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Home / Healthcare / Things To Know About October Obamacare Enrollment

 

ObamacareOn October 1st yet another part of Obamacare will be wreaking havoc on many Americans. That is the date that people will be able to buy health insurance through their state’s online resource. If you are fortunate enough to even be aware of your state’s resource or the web address where you can find it, there are a few things that you may want to know before you pay a visit.

Who is affected

Individuals and businesses who have fewer than fifty employees can use the online market resources. While you may sign up for the plans starting October 1st, the coverage will not begin until January 1, 2014. People who already get their insurance through a group plan have nothing to worry about, unless their plan is going to end or it is not deemed ”affordable”.

Uncle Sam will cover some of the cost

Most of the people who buy their insurance through the state markets will receive a subsidy from the government. The subsidy will be a tax credit that can be directly applied to the monthly premiums. Subsidies are based on income. People who make up to $45,960 or a family of four making $94, 200 can qualify for the subsidies. Obviously, the lower your income is, the higher your subsidy will be. For example, a person making $17,235 a year will pay a maximum of four percent of their income or $57 a month for coverage, while a person who makes $45,960 will top out at 9.5 percent, or $364 a month. There are additional subsidies available to those making less than 250 percent of the federal poverty threshold. So, those making less than $28,725 for a single person and $58,875 for a family of four can receive additional assistance with deductibles and co-pays. There is a handy calculator at this link (http://kff.org/interactive/subsidy-calculator/) to help you understand how much you will pay for health insurance through a state online marketplace.

What happens if you do not buy in

If you choose to ignore Obamacare, you most likely will face tax penalties in 2014 and 2015. In 2014 the penalty is a flat fee: $95 per adult and $47.50 per child, but it is capped at $285 per family; however, the government slipped a little loophole in to cover people with higher incomes. The penalty can be as much as one percent of total family income above the filing threshold, which is $10,000 for an individual or $20,000 for a family. Those penalties increase each year. By 2016 they will be $695 per adult and $347 per child, capped at $2,085 for a family. If you make more money you could be looking at 2.5 percent of family income up to the equivalent of the premiums for a bronze plan sold on the marketplace. The penalties will continue to increase with the cost of living after 2016.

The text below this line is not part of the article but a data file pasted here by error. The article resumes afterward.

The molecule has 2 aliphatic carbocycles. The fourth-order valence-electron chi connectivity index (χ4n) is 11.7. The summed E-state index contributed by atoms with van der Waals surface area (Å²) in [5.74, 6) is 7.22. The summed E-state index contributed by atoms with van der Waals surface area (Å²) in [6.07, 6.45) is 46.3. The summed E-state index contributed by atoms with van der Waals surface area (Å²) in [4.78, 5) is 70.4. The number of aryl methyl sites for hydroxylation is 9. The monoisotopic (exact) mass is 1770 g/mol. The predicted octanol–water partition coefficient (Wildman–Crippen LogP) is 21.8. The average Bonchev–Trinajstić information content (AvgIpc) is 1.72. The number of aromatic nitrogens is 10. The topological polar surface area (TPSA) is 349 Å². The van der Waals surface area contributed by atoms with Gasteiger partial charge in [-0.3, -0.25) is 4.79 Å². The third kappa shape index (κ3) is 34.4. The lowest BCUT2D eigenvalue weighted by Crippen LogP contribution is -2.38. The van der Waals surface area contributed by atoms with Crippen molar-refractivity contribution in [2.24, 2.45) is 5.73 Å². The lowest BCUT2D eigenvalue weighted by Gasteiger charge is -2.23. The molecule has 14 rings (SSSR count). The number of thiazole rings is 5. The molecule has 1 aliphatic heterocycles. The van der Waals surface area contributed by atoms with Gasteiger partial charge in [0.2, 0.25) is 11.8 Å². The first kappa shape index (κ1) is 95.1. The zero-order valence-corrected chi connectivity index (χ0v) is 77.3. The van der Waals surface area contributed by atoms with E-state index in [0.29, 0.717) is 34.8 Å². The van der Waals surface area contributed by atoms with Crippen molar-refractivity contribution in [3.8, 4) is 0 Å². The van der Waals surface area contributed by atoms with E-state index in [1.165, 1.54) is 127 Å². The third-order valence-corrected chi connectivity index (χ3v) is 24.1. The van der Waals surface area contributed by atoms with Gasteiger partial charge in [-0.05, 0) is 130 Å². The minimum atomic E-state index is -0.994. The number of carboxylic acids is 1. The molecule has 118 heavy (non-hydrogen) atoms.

There are people who will not face tax penalties at all. There are no penalties if:

  • You are uninsured for less than three months of the year. The penalties are prorated by the number of uninsured months after three.
  • Your income is so low that you do not have to file a tax return or the premiums are more than eight percent of your income.
  • You could qualify for Medicaid under the expanded income limits, but your state did not expand eligibility. Twenty-five states refused to expand eligibility, so many people will fall into this category.

There are other exceptions to the penalties. The government estimates that 24 million people will be exempt from Obamacare by 2016. You can view the steps to using your state’s online marketplace at healthcare.gov.

 

About the author: Jerry Coffey

 

Jerry Coffey spent many years in a debt-riddled gray area somewhere between broke and desperately broke. His seemingly endless need for more and more cash led him to payday loans, repossessions, bankruptcy, and depression. After years of the same financial style, he heard a piece of advice that inspired him to find a way to change. The advice: ''The very definition of a fool is someone who continues to do the same things, but expects different results.'' This led him to a much more frugal lifestyle that sees all of his bills paid on time and a growing savings account. Even the seed of a retirement account has begun to sprout.

 

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